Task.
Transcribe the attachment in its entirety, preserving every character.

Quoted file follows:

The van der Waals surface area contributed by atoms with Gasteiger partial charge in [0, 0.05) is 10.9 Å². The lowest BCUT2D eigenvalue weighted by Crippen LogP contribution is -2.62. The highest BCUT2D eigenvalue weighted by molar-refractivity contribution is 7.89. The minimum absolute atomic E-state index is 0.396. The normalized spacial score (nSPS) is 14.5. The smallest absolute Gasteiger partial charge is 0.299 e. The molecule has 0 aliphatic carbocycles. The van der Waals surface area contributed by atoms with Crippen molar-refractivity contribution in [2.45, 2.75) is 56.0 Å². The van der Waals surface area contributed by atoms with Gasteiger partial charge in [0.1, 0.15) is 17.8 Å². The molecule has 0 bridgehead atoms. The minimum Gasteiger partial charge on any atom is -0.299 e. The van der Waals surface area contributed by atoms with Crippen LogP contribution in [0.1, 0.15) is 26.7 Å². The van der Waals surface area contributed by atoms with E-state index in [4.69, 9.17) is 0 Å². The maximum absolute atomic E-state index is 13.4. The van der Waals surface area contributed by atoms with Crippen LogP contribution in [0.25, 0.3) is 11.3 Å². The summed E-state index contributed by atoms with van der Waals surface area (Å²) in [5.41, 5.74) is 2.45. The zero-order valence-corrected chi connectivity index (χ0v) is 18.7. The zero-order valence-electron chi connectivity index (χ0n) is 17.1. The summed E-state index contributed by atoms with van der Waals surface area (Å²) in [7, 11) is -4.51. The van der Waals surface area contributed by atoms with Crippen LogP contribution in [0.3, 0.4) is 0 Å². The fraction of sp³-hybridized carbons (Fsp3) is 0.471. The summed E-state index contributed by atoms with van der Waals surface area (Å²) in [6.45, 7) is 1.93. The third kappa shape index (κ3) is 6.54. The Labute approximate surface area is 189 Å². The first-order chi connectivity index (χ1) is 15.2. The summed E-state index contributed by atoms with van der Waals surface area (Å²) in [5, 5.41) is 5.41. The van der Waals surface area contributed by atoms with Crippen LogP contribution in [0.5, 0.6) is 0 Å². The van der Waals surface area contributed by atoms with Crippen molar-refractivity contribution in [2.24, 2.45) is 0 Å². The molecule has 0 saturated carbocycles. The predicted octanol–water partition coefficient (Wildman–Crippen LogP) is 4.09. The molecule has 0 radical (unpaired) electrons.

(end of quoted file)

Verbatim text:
The van der Waals surface area contributed by atoms with Gasteiger partial charge in [0, 0.05) is 10.9 Å². The lowest BCUT2D eigenvalue weighted by Crippen LogP contribution is -2.62. The highest BCUT2D eigenvalue weighted by molar-refractivity contribution is 7.89. The minimum absolute atomic E-state index is 0.396. The normalized spacial score (nSPS) is 14.5. The smallest absolute Gasteiger partial charge is 0.299 e. The molecule has 0 aliphatic carbocycles. The van der Waals surface area contributed by atoms with Crippen molar-refractivity contribution in [2.45, 2.75) is 56.0 Å². The van der Waals surface area contributed by atoms with Gasteiger partial charge in [0.1, 0.15) is 17.8 Å². The molecule has 0 bridgehead atoms. The minimum Gasteiger partial charge on any atom is -0.299 e. The van der Waals surface area contributed by atoms with Crippen LogP contribution in [0.1, 0.15) is 26.7 Å². The van der Waals surface area contributed by atoms with E-state index in [4.69, 9.17) is 0 Å². The maximum absolute atomic E-state index is 13.4. The van der Waals surface area contributed by atoms with Crippen LogP contribution in [0.25, 0.3) is 11.3 Å². The summed E-state index contributed by atoms with van der Waals surface area (Å²) in [5.41, 5.74) is 2.45. The zero-order valence-corrected chi connectivity index (χ0v) is 18.7. The zero-order valence-electron chi connectivity index (χ0n) is 17.1. The summed E-state index contributed by atoms with van der Waals surface area (Å²) in [7, 11) is -4.51. The van der Waals surface area contributed by atoms with Crippen LogP contribution in [0.3, 0.4) is 0 Å². The fraction of sp³-hybridized carbons (Fsp3) is 0.471. The summed E-state index contributed by atoms with van der Waals surface area (Å²) in [6.45, 7) is 1.93. The third kappa shape index (κ3) is 6.54. The Labute approximate surface area is 189 Å². The first-order chi connectivity index (χ1) is 15.2. The summed E-state index contributed by atoms with van der Waals surface area (Å²) in [5, 5.41) is 5.41. The van der Waals surface area contributed by atoms with Crippen LogP contribution in [0.5, 0.6) is 0 Å². The van der Waals surface area contributed by atoms with Crippen molar-refractivity contribution in [2.24, 2.45) is 0 Å². The molecule has 0 saturated carbocycles. The predicted octanol–water partition coefficient (Wildman–Crippen LogP) is 4.09. The molecule has 0 radical (unpaired) electrons.